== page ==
While I strongly object to a few of McCrum's choices (Bram Stoker? Jack Kerouac?), I had far less to quibble about with McCrum's list of best novels than I had with the BBC's list of greatest American films. Why? Only one person compiled the list of novels, but sixty-three people submitted suggestions to the list of films. So why does the opinion of one person seem so much more authoritative and acceptable than the opinions of sixty-three people?

Clearly, Robert McCrum was given the job of evaluating three hundred years of English fiction because a) he has done a good deal of reading and only someone who has read as much has any business making such determinations; and b) there happens to be a much broader concensus among literary critics about who is in the winner's circle and who is out. With film, as anyone who has taken the medium seriously knows, consensus is practically nonexistent. For every film critic who thinks that the best films are the ones that employ screenplays and actors, there are others who argue that documentaries or experimental films or silent films are the medium's purest examples; or that only the Russian masters of montage or the Italian neo-realists or Bresson or Straub had it figured out; or that Godard is as important to film as Dante is to literature, and so on. Every ten years since 1952, the British Film Institute has managed to locate enough critics to vote for a handful of films that they think represent some sort of core value, even if that value shifts so erratically from poll to poll that it mitigates all notions of authority.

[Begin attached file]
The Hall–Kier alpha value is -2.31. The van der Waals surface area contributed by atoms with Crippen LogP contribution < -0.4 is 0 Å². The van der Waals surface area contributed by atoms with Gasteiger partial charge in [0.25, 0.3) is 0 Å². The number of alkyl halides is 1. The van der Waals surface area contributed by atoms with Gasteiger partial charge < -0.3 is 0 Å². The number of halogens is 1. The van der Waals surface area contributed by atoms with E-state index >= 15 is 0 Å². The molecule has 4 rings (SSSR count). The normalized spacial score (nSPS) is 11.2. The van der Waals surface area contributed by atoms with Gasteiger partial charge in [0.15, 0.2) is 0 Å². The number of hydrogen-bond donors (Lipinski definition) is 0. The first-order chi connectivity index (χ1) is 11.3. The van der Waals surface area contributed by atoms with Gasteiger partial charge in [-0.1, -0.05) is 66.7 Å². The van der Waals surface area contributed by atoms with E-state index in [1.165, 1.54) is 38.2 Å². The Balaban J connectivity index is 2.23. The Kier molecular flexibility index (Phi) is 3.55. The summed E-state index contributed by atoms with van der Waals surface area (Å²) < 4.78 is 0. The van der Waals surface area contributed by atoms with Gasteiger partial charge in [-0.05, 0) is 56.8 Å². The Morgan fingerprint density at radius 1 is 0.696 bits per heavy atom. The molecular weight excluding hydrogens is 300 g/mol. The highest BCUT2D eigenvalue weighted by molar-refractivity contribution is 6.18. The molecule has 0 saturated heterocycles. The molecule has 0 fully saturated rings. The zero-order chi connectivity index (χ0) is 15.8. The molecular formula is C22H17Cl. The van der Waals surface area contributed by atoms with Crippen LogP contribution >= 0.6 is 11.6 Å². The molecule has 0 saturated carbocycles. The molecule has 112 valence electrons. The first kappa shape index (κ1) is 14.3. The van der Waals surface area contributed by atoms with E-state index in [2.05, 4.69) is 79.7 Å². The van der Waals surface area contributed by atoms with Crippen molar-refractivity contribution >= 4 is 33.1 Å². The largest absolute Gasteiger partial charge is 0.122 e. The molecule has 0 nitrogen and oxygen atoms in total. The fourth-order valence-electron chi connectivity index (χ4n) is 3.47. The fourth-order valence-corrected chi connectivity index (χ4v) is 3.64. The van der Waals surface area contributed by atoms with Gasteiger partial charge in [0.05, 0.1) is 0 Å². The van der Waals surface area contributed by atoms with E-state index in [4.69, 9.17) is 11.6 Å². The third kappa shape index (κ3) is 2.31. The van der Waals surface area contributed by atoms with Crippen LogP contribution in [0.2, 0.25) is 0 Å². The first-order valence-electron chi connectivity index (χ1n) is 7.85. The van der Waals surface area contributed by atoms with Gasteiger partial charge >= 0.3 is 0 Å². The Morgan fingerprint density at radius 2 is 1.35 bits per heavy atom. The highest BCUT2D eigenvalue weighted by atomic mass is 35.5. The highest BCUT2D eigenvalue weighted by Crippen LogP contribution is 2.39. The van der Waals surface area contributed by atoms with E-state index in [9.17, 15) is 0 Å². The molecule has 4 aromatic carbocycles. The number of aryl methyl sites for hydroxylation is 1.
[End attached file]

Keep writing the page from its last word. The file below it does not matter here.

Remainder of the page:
In his book, Movies Into Film, John Simon suggested that there is a difference between a film and a movie. For instance, Bicycle Thieves is a film, whereas Psycho is a movie. The two words not only imply a difference in quality, they represent wholly different pursuits. I recently watched To Each His Cinema (2006), a compilation of short films by many different filmmakers which captures - or attempts to capture - their nostalgic feelings about the pursuit of filmgoing. Watching it, I thought that, while the ceremonious act of filmgoing, of attending a film screening in a pre-arranged place - whether it's an actual theater or a village square - is dying out, the activities in front of the screen that each filmmaker eulogizes in the To Each His Cinema - the ecstatic attention to the events unfolding on the screen or the interactions of the filmgoers - has nothing whatever to do with the films being presented. One filmmaker depicts people sitting in the dark watching a Bresson film, another shows us people watching Fred Astaire and Ginger Rogers, but the people and the films seemed to me interchangeable.(4)